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A Vegetarian Sourcebook:  

The Nutrition, Ecology, and Ethics of a Natural Foods Diet 

(Denver: Vegetarian Press, 1993)

This book is now out of print, but is widely available as a used book, e. g. Abe Books was selling used copies of A Vegetarian Sourcebook for $1 last time I checked.

Here is the indispensable guide to the "why" of a vegetarian diet -- the nutrition, ecology, and ethics of a natural foods diet.  Now completely revised and updated, this book explains the vegetarian diet from the point of view of science, medicine, ecology, world hunger, compassion, and religion.  It is an essential volume for everyone concerned about health and longevity, the fate of the earth, and the well-being of our fellow creatures.  

It's been a long time since I revised the book in 1993.  I won't be publishing any further revisions, but if I were, here's how I would revise the book:

Revisions to "Vegetarian Nutrition"
Revisions to "Vegetarian Ecology"

Revisions to "Vegetarian Ethics"

Read comments on A Vegetarian Sourcebook

Read excerpts from the Preface to this book

Table of Contents

About the book:

This book is oriented toward issues surrounding the vegetarian diet.  Thus, it covers problems, questions, and concerns about the reasons for becoming a vegetarian.  Veganism is also covered, since -- as the author points out -- most of the reasons for being a vegetarian are also applicable to being a vegan.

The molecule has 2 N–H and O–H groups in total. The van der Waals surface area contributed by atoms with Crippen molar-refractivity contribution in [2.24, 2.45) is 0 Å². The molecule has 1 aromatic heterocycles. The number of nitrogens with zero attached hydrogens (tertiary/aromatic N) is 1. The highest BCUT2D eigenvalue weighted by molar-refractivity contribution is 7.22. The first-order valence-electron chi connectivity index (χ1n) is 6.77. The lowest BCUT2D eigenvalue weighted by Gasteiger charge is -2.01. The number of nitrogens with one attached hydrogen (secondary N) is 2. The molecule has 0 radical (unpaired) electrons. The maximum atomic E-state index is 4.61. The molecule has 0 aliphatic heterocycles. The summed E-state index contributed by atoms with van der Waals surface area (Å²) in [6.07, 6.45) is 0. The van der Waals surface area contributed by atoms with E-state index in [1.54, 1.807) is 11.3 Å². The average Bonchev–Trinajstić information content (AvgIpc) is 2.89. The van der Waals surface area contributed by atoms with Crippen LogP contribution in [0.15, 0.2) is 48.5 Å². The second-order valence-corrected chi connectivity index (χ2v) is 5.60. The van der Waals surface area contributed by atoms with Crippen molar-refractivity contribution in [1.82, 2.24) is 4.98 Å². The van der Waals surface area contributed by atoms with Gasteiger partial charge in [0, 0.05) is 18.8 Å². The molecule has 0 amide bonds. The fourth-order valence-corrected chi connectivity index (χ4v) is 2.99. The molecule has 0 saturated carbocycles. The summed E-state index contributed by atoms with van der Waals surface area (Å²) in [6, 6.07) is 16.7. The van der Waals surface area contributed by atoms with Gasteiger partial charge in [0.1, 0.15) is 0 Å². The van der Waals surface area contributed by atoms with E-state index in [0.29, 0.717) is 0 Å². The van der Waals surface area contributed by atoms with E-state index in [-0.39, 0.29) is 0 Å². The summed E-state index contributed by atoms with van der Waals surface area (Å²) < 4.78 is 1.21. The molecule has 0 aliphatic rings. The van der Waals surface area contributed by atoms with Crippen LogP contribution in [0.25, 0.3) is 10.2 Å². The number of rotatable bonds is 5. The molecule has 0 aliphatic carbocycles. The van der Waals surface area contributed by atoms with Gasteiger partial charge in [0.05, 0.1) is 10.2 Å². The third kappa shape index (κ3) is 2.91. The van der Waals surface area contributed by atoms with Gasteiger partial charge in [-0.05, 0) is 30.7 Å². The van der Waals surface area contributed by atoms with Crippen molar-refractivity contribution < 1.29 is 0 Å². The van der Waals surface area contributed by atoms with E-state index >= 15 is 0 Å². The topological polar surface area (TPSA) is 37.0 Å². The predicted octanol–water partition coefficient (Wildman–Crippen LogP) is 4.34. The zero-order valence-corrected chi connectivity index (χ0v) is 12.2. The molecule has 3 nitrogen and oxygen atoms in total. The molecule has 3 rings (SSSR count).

There are three broad sections in the book: Vegetarian Nutrition, Vegetarian Ecology, and Vegetarian Ethics.  The section on vegetarian nutrition considers both how vegetarian diets "get the good things" (protein, vitamin B-12, other nutrients) and avoids the bad things (heart disease, cancer, other diseases).  The section on vegetarian ecology considers various agricultural resources and issues, such as land, water, forests, energy, soil erosion, world history, and social and political issues.  Finally, the section on vegetarian ethics considers both the broad issues concerning the treatment of animals, and the major philosophical and religious systems which deal with vegetarianism: Plato and ancient Philosophy, modern philosophy, Judaism, Christianity, Hinduism, Buddhism, and Jainism, as well as the history of the vegetarian movement itself.  

A Vegetarian Sourcebook was the first book to point out and give emphasis to all three major areas of concern for the modern vegetarian movement, and the first book to give any substantial emphasis to environmental issues.  It still stands as a benchmark for books on vegetarianism because of the breadth and depth of its treatment of fundamental vegetarian issues.  

 

 
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